A paradoxical picture is emerging as the spring market is underway. On the one hand, elevated mortgage rates continue to erode buyers’ purchasing power, and in some markets, home prices are falling. On the other hand, inventory is still low, and homes are still selling fast, often with multiple offers.
All major housing market metrics point to a restrained housing market. The number of new listings coming on the market this spring is lower than it has been in more than a decade. Sales and new pending contracts are below pre-pandemic levels. Buyer interest has increased over the past few months, but showing activity is still much lower than it would be in a typical spring market.
But if you are a prospective buyer, macro housing metrics probably do not reflect your experience. On a transactional level, many buyers are experiencing a housing market that feels very competitive and they are having a hard time reconciling the news about the housing market with their experience trying to buy a home.
What can we expect in 2023?
It is always difficult to talk about the “national housing market” but this year, in particular, there will be wide variation in housing market conditions across the country. At the same time, there are some key trends I think will characterize the housing market in 2023.
1. Buyer disappointment. Home shoppers who are waiting to score a deal are going to be disappointed in 2023. Inventory has increased from a year ago but in most markets, it is still well below pre-pandemic levels. Home prices have come down in some places, but the price correction is relatively modest and prices are still typically 20% or 30% higher than they were three years ago.
Even though the pool of buyers is smaller than it was a year ago, there is still a lot of competition over relatively few homes. Bright MLS’ recent survey showed that sellers in the Mid-Atlantic received an average of 3.4 offers on homes sold in March and more than a third of homes sold for above asking price.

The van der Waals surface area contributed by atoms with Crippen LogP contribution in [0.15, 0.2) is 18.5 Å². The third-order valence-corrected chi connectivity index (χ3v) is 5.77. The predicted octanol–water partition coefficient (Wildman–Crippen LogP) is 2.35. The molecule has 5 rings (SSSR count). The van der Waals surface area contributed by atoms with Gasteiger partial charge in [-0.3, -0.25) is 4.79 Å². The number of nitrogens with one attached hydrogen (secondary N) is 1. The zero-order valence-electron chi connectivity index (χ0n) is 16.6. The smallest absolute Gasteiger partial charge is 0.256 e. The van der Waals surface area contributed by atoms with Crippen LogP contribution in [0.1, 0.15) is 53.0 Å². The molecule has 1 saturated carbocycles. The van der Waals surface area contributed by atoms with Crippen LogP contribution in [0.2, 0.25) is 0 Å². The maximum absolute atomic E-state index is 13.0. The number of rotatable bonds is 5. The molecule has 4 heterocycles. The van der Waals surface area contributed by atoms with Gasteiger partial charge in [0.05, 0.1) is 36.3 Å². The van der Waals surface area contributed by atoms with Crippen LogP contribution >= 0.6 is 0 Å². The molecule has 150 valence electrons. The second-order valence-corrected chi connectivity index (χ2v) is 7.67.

This article is part of our ongoing 2023 Housing Market Forecast series. After this series wraps, join us on May 30 for the next Housing Market Update Event. Bringing together some of the top economists and researchers in housing, the event will provide an in-depth look at the top predictions for this year, along with a roundtable discussion on how these insights apply to your business. To register, go here.
First-time buyers are having the hardest time, competing with higher-income buyers who are offering all-cash or who are able to roll equity for a home sale into a new home purchase. Unfortunately, 2023 is not going to bring much relief to those looking to become a homeowner for the first time.
2. Mortgage rate fatigue. To a certain extent, the presumption that the housing market will live or die with rates is misplaced. The Bright MLS survey found in its recent survey that 7 out of 10 recent homebuyers indicated that rates were not a factor in the decision to buy. Fifty percent of buyers said they were going to buy regardless of rates and about one in five bought with cash. Only 4% of buyers said they were buying now because they believed rates were going to go higher.
Homebuyers, particularly repeat and all-cash buyers, seem to have accepted current mortgage rates as the “new normal.” If mortgage rates rise to 8, 9, 10% or higher, the calculus for these buyers will change. But with rates in the 6 to 7% range this year, mortgage rates might not be as important as conventional wisdom suggests.
3. Selective sellers. New listings activity will continue to be very low throughout much of 2023. However, there are some categories of sellers that could have an impact in their local market.
Who is selling right now? Some people who bought homes in far-flung locations during the pandemic are selling as employers are calling people back into the office. Others who purchased second homes or investment properties during the last few years are looking to cash out amidst projections of a weaker housing market.
Data from Bright MLS’s survey indicated that more than a quarter of homes sold recently in the Mid-Atlantic were rental properties, vacation or second homes, or investment properties. Look for this segment to drive inventory growth in some markets.
4. Atypical seasonality. Home sales will rise throughout the spring and into the early summer, but 2023 will not have typical well-defined seasonal patterns. Economic uncertainty and constrained inventory will keep overall transactions below 2019 levels, and we will also have longer run-ups and wind-downs to the usually busy spring and fall housing markets.
The housing market remains in a period of transition, though sellers still have the advantage. The market will be more balanced in the second half of 2023, but look for a lot of variation across local areas.
This column does not necessarily reflect the opinion of HousingWire’s editorial department and its owners.
To contact the author responsible for this story:
Dr. Lisa Sturtevant at [email protected]
To contact the editor responsible for this story:
Brena Nath at [email protected]